It was the natural thing that, after making one out of each B-movie sub-genre exploitation product of the late 60's early 70's, Tarantino would fall for the oxymoron: a Western-Spaguetti made in America. "They stole them from us?, we're stealing them back".
Now, like with every Tarantino, the story is just an excuse for creating sequences of clever spoken exposition and unstoppable blood-bath. And the idea of this Django Freeman, who's granted his freedom in the opening sequence by a german who roams our lands in search of "wanted" men, is precisely the stuff those good-old movies were made of, so we should really take our hats off to a Tarantino that knows how to change gears and become a vessel of those horrible movies we love.
Now let's talk about the acting. Everyone is above judgement. There is no Oscar, no award to recognize the titanic work of Jamie Foxx, Christoph Waltz and Leonardo Di Caprio with a cast that never slips (Even Don Johnson is unrecognizably spectacular). And when it comes to the music, you will never find a filmmaker with such an instinctive ear.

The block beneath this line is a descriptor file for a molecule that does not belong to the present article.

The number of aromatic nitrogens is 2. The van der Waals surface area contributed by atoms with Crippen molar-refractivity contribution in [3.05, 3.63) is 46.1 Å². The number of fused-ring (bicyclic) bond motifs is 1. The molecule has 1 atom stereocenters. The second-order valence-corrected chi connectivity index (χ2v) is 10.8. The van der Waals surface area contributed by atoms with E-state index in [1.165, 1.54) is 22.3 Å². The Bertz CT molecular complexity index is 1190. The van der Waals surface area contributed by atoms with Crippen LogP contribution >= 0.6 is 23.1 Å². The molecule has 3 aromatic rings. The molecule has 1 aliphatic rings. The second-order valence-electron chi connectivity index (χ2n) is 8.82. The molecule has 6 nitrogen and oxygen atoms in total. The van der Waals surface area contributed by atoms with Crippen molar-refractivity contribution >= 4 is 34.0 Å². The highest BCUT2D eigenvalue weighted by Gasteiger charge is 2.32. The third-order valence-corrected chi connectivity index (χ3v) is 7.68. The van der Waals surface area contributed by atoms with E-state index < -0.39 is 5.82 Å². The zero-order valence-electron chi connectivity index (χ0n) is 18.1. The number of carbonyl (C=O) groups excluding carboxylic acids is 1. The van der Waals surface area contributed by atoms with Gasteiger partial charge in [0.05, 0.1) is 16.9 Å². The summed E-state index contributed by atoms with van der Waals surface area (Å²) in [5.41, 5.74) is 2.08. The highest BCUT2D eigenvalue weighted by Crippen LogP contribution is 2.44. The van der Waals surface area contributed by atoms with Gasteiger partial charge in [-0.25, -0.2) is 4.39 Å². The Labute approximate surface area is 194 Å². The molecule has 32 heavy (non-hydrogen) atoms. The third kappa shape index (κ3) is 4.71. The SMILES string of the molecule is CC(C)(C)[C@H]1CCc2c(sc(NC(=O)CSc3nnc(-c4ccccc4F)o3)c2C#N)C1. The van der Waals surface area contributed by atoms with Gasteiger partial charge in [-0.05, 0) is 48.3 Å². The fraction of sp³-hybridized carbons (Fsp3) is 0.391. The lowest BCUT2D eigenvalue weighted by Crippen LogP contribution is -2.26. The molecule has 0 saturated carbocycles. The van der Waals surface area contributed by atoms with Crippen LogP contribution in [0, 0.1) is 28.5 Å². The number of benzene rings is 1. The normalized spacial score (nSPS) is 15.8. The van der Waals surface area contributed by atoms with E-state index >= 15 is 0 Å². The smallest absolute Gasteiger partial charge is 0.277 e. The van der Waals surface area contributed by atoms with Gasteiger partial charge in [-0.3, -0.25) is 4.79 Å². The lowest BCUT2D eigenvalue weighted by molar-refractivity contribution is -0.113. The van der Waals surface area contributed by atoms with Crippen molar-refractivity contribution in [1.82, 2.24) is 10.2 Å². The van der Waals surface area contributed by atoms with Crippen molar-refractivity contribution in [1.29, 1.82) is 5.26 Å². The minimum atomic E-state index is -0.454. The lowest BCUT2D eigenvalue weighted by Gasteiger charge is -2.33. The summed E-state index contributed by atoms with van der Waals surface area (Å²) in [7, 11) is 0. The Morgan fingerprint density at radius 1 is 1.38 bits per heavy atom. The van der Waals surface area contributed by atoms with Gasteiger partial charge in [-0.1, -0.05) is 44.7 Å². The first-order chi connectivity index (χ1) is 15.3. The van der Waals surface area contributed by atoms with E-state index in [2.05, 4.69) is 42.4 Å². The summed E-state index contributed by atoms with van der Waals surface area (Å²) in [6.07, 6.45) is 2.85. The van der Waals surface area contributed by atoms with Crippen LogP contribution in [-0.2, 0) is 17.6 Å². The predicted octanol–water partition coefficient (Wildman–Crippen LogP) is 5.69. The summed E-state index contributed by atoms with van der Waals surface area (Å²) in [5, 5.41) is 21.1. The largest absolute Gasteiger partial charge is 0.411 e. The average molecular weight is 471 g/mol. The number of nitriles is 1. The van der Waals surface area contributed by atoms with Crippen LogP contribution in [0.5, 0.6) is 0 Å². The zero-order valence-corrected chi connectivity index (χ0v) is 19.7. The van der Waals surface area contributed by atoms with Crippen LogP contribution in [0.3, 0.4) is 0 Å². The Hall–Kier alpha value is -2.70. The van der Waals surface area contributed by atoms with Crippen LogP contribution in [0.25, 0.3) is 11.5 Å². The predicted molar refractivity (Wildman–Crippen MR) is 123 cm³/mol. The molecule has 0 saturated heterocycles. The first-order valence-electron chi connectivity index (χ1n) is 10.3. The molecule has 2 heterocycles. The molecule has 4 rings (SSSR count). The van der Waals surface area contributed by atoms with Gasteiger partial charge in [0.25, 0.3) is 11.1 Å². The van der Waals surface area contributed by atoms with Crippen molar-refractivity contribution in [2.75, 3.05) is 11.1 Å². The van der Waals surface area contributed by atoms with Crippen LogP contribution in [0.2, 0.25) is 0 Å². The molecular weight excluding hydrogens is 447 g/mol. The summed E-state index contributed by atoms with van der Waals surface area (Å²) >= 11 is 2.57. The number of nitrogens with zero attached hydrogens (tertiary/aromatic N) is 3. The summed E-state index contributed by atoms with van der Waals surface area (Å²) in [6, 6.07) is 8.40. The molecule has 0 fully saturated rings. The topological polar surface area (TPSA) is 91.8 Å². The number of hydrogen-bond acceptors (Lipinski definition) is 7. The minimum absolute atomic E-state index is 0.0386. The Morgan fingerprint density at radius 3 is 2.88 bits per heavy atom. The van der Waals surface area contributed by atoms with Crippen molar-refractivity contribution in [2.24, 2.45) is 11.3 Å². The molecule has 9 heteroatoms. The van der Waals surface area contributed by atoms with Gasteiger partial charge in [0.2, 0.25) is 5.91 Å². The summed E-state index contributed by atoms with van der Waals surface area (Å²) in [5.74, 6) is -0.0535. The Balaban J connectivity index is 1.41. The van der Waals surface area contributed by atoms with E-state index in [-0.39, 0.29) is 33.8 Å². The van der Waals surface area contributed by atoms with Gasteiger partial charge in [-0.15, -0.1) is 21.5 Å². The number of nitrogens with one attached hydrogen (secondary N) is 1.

Of course, once you stop enjoying the simple pleasure of a simple film, and really watch each scene, you'll find out there's subtext hidden everywhere (from the cotton fields being spattered with blood from a white man that has been killed by a black man (turning the tables on the same image of black slaves being killed by whites), to the first exercise in free will of Django in selecting his "costume"), but all of that's gonna come out after the haze of the first viewing has evaporated and you stop seeing this film as a rollercoaster ride, which it is...and it isn't.